The very word “freedom” resonates with so many, especially with Americans who will be celebrating our nation’s independence this weekend. For those who have accepted Jesus as their Savior and Lord, the same word denotes a more powerful meaning.

“To serve God, to love God, to enjoy God, is the sweetest freedom in the world.”

Almost 15 years ago, I discovered that Jesus loved and wanted a personal relationship with me. When I did, I found a freedom no man can take away. Before that day, I lived in bondage to other people’s opinions of me. I wasn’t free. Although I wasn’t confined behind the physical bars of a jail cell, I was still a prisoner.

But God, I Want it Now!

“And patience develops strength of character in us and helps us trust God more each time we use it until finally our hope and faith are strong and steady” —Romans 5:4 (TLB).

egg patience

Were we more patient before our society became so complicated? What do I mean? For example, before the microwave became a household staple and fast food restaurants graced every corner, weren’t we more content to wait when our meals took an hour or more to prepare? While a watched pot never boils, we lose interest if a frozen meal doesn’t open itself and get nuked in less than five minutes. Can’t we agree that home-cooked meals are definitely worth the wait?

Before computers, cell phones and social media became everyday fare, weren’t we more content to get our news in the daily newspaper and on the five o’clock news? We didn’t have the capability to check a Facebook or Twitter feed to keep up with the running commentary of breaking news.

As we grow in God’s wisdom, patience follows.

Oh, and what about the download speed of our tech gadgets? If the website doesn’t open fast enough or the text message doesn’t arrive in warp-speed time, we stomp our feet and curse the aliens in control of cyberspace.

Recently, I was having problems with my cell phone. I wasn’t receiving texts from a friend. I would anxiously await a reply and when none would come, I would grow impatient. However, I soon discovered the new community to which I had moved didn’t have the best coverage for my cell carrier. I also discovered my phone needed a reboot when I stopped by a cell phone store concerning another problem. After the technician demonstrated the solution, nine text messages arrived. All were from the same friend and covered a two-day span.

Seeing change as a catalyst for spiritual growth

The Bible tells us that change is real and necessary.

“Jesus Christ is the same yesterday and today and forever” —Hebrews 13:8(ESV).


Does anyone really like change? Maybe a baby with a dirty diaper does. Change, even necessary change, can be beneficial, depending on our attitudes.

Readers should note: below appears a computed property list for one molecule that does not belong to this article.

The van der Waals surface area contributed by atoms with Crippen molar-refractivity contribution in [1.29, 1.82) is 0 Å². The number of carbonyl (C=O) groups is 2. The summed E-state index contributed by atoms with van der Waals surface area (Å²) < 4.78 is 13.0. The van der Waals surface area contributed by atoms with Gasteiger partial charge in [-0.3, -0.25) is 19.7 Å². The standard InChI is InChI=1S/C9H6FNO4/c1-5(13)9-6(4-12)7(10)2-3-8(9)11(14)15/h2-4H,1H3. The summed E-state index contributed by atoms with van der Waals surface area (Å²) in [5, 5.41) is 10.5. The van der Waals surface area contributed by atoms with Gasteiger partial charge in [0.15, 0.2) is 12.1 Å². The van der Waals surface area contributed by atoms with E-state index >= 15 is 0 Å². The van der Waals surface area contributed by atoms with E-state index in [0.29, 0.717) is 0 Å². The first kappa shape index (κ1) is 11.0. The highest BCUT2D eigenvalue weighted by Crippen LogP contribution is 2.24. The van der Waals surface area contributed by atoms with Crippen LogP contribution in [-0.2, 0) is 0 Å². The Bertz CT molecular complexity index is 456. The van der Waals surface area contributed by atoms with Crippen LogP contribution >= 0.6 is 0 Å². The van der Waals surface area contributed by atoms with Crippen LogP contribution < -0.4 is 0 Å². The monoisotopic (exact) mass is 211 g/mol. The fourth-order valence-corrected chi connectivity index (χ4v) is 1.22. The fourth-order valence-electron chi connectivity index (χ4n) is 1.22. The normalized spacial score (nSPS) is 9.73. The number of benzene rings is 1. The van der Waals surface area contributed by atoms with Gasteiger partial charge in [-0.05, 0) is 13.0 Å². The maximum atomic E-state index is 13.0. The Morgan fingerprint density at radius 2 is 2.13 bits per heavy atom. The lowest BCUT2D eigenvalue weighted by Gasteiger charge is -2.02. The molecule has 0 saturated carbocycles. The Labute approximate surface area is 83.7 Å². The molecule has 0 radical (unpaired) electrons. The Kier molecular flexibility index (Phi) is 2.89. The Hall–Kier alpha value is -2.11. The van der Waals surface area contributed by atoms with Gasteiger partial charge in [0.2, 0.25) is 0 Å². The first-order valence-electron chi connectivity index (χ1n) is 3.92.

If we see change as a catalyst for spiritual growth, then change is definitely good. If we see change as a setback, as an opportunity to complain instead of finding the positive in the situation, then we’ve failed to find God’s purpose in it.

I confess that I have a love/hate relationship with change. While I seek to find the good, I find myself complaining sometimes. Have you ever felt that way?

We would be wise to embrace the words of Hebrews 13:8.

We can become bored with the status quo and seek a change. But if too many changes occur at once—whether by choice or circumstances beyond our control—we can become overwhelmed if we don’t seek God’s guidance and comfort.

Author John Callahan wrote, “Many have said that the only easy way to deal with change is when you are doing the change yourself. But, the truth is that we are not in control of the change so we find it hard to adjust. The Bible tells us that change is real and necessary. For salvation we must change our own minds and agree that God’s way is better than our own. It is important for us as Christians to realize that God would not bring us into a situation we should not be in. He does things so we build character and become a stronger person.”

When Jesus is On Your Side

“Yours, O Lord, are the greatness, the power, the glory, the victory, and the majesty; for all that is in the heavens and on the earth is yours; yours is the kingdom, O Lord, and you are exalted as head above all” —1 Chronicles 29:11(NRSV).


More than once I’ve said to friends, “I don’t know how people make it through life without Jesus.”

Since rededicating my life to Him almost 15 years ago, I’ve had my share of trouble. While having Jesus in your life doesn’t exclude you from trials, you can bet He’s by your side when those times come. And they will come in the form of financial, physical, emotional and relational struggles.

Evangelist Billy Graham once said, “Even the securest financial plan and the finest health coverage aren’t enough to hold us steady when the challenges come. We need something more, something deeper and unshakeable, something that will see us through life’s hard times.”

So how is that working for you?

Before I had a personal relationship with my Savior and Lord, trials would send me into a tailspin. I’d rant, and then panic, before trying to find a solution. That’s because I was relying on myself. I thought I had to solve everything on my own. My pride wouldn’t let me admit I couldn’t fix everything and everyone. It just doesn’t work.